Participants were asked about how concerned their companies were about compliance with labor laws. Clearly this is an area that worries professionals responsible for compliance, as the vast majority, 73%, described their organizations as concerned ― either very concerned (30%) or somewhat concerned (43%).
Interestingly, there was a strong correlation between the types of employees and the level of concern about labor compliance. Individuals who said their companies were “Not Concerned” were much more likely to work in organizations that have more full-time or exempt employees and much less likely to have non-exempt, contractors, or contingent workers compared to those who reported that their organizations were “Very Concerned.”
Executives more confident they can pass a labor audit than their staff
Participants were asked about their level of confidence in their ability to pass a labor audit. Only a little more than one-third (37%) reported they were completely confident, and a worrisome 12% said that they were not confident or they could not pass.
Strikingly, executives were much more likely to say they were completely confident (43%) compared to the answers given by their staff. The frontline professionals who do the day-to-day work for labor compliance were much less likely to describe themselves as completely confident they could pass a labor audit (27%).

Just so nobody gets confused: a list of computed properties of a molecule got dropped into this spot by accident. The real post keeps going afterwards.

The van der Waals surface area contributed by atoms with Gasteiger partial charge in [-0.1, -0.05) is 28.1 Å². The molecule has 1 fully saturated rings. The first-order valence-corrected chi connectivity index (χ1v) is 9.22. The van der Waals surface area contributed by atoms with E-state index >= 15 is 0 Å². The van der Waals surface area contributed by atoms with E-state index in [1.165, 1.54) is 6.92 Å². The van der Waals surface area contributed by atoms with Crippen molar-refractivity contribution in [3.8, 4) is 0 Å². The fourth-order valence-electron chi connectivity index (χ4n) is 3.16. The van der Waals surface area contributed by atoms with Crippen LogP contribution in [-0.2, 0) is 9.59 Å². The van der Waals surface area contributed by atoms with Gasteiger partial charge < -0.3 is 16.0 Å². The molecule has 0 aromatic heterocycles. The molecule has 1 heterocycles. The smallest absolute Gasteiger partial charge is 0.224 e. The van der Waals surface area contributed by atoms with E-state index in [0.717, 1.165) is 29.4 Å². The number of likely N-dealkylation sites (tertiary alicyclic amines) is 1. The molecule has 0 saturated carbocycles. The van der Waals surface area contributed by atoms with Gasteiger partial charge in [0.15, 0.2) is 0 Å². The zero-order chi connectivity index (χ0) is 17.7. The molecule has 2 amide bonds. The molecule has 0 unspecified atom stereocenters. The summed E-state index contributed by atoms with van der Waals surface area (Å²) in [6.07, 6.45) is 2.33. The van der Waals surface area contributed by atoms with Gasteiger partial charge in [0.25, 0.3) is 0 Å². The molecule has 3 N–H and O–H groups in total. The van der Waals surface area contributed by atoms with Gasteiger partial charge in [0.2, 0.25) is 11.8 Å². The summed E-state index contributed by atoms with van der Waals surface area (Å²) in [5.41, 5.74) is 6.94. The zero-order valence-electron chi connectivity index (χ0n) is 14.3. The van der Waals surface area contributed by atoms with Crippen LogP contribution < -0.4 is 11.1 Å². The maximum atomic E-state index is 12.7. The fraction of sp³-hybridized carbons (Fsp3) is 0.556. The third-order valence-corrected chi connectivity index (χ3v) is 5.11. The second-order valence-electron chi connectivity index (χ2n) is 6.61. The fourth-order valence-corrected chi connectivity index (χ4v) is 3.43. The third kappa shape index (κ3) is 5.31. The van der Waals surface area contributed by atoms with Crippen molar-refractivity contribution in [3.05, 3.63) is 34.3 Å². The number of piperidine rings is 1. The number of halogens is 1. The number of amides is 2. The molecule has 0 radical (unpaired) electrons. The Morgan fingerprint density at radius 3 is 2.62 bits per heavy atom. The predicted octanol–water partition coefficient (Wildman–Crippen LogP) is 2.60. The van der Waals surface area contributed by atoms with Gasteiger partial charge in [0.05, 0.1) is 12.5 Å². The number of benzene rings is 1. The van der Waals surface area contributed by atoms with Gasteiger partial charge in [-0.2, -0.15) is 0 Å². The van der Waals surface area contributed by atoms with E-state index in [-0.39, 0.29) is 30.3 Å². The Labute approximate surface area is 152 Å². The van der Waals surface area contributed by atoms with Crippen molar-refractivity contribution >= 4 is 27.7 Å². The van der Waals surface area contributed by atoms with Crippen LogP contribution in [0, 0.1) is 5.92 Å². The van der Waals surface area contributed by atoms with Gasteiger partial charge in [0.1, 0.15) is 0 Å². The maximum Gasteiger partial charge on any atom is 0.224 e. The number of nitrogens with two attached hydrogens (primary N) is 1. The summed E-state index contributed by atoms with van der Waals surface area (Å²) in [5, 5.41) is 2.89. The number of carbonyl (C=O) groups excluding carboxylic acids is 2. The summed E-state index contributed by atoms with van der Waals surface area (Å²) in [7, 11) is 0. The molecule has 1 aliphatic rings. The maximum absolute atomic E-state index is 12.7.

Use of cloud or SaaS time tracking reduces concerns about labor compliance
Participants were asked how they tracked labor compliance. Those who use software were asked what kind they used. Nearly half (44%) of participants in our survey who track compliance with software use a cloud-based time tracking solution.
If we compare the 44% of participants who do have cloud or SaaS time tracking software to the 56% of participants that use only on-premise software, we see a notable difference in the level of concern. Over half, 53%, of those who use cloud time tracking are not concerned, compared with less than a quarter, 24%, of those who use only on-premise approaches.
Features in cloud-based time tracking solutions beneficial for labor compliance
Specific functionality available in cloud time tracking solutions was reported as beneficial for managing and tracking labor compliance. Topping the list of features that were reported as desirable were mobile apps that allow time tracking activities from mobile phones, and rules for dealing with absence, tardiness, meal breaks, and so on.
Survey Methodology and Participant Demographics
In October 2013, a database of HR, finance, and employment professionals was emailed an invitation to participate in a Web survey on the topic of labor compliance. A total of 204 individuals with responsibility for labor compliance participated in the survey. The companies where the participants worked represented a wide range of sizes and industry verticals.
Respondents were not compensated for participating in this survey except to be offered a copy of the final report.
About Dimensional Research